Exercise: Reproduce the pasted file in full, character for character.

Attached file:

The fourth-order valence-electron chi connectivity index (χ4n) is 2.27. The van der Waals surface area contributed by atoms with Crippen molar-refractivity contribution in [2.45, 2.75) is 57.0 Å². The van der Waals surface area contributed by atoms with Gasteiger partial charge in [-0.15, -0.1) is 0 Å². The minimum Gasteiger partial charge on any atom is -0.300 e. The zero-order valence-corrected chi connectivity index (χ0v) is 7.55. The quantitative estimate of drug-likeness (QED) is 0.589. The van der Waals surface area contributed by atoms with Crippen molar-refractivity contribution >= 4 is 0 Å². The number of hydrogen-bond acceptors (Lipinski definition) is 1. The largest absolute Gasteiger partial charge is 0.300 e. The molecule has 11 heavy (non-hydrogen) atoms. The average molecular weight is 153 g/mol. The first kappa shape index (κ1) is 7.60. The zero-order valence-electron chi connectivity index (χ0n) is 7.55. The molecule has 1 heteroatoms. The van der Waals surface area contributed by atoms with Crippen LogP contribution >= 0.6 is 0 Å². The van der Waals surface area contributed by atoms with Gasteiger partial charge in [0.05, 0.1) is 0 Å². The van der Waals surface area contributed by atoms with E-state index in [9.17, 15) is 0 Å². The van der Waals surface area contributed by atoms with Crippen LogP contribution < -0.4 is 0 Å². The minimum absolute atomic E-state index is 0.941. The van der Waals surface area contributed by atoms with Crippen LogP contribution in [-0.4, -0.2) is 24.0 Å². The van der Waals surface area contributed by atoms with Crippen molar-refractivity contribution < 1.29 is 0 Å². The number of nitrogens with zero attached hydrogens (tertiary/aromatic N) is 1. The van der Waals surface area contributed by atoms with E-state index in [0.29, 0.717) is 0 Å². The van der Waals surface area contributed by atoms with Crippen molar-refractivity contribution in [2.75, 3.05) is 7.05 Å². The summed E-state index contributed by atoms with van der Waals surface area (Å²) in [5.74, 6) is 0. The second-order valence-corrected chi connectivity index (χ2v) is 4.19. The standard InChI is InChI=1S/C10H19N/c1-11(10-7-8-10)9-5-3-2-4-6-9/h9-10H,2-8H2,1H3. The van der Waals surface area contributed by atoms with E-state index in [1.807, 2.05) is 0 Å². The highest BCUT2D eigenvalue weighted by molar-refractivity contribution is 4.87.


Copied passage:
The fourth-order valence-electron chi connectivity index (χ4n) is 2.27. The van der Waals surface area contributed by atoms with Crippen molar-refractivity contribution in [2.45, 2.75) is 57.0 Å². The van der Waals surface area contributed by atoms with Gasteiger partial charge in [-0.15, -0.1) is 0 Å². The minimum Gasteiger partial charge on any atom is -0.300 e. The zero-order valence-corrected chi connectivity index (χ0v) is 7.55. The quantitative estimate of drug-likeness (QED) is 0.589. The van der Waals surface area contributed by atoms with Crippen molar-refractivity contribution >= 4 is 0 Å². The number of hydrogen-bond acceptors (Lipinski definition) is 1. The largest absolute Gasteiger partial charge is 0.300 e. The molecule has 11 heavy (non-hydrogen) atoms. The average molecular weight is 153 g/mol. The first kappa shape index (κ1) is 7.60. The zero-order valence-electron chi connectivity index (χ0n) is 7.55. The molecule has 1 heteroatoms. The van der Waals surface area contributed by atoms with Crippen LogP contribution >= 0.6 is 0 Å². The van der Waals surface area contributed by atoms with Gasteiger partial charge in [0.05, 0.1) is 0 Å². The van der Waals surface area contributed by atoms with E-state index in [9.17, 15) is 0 Å². The van der Waals surface area contributed by atoms with Crippen LogP contribution < -0.4 is 0 Å². The minimum absolute atomic E-state index is 0.941. The van der Waals surface area contributed by atoms with Crippen LogP contribution in [-0.4, -0.2) is 24.0 Å². The van der Waals surface area contributed by atoms with Crippen molar-refractivity contribution < 1.29 is 0 Å². The number of nitrogens with zero attached hydrogens (tertiary/aromatic N) is 1. The van der Waals surface area contributed by atoms with E-state index in [0.29, 0.717) is 0 Å². The van der Waals surface area contributed by atoms with Crippen molar-refractivity contribution in [2.75, 3.05) is 7.05 Å². The summed E-state index contributed by atoms with van der Waals surface area (Å²) in [5.74, 6) is 0. The second-order valence-corrected chi connectivity index (χ2v) is 4.19. The standard InChI is InChI=1S/C10H19N/c1-11(10-7-8-10)9-5-3-2-4-6-9/h9-10H,2-8H2,1H3. The van der Waals surface area contributed by atoms with E-state index in [1.807, 2.05) is 0 Å². The highest BCUT2D eigenvalue weighted by molar-refractivity contribution is 4.87.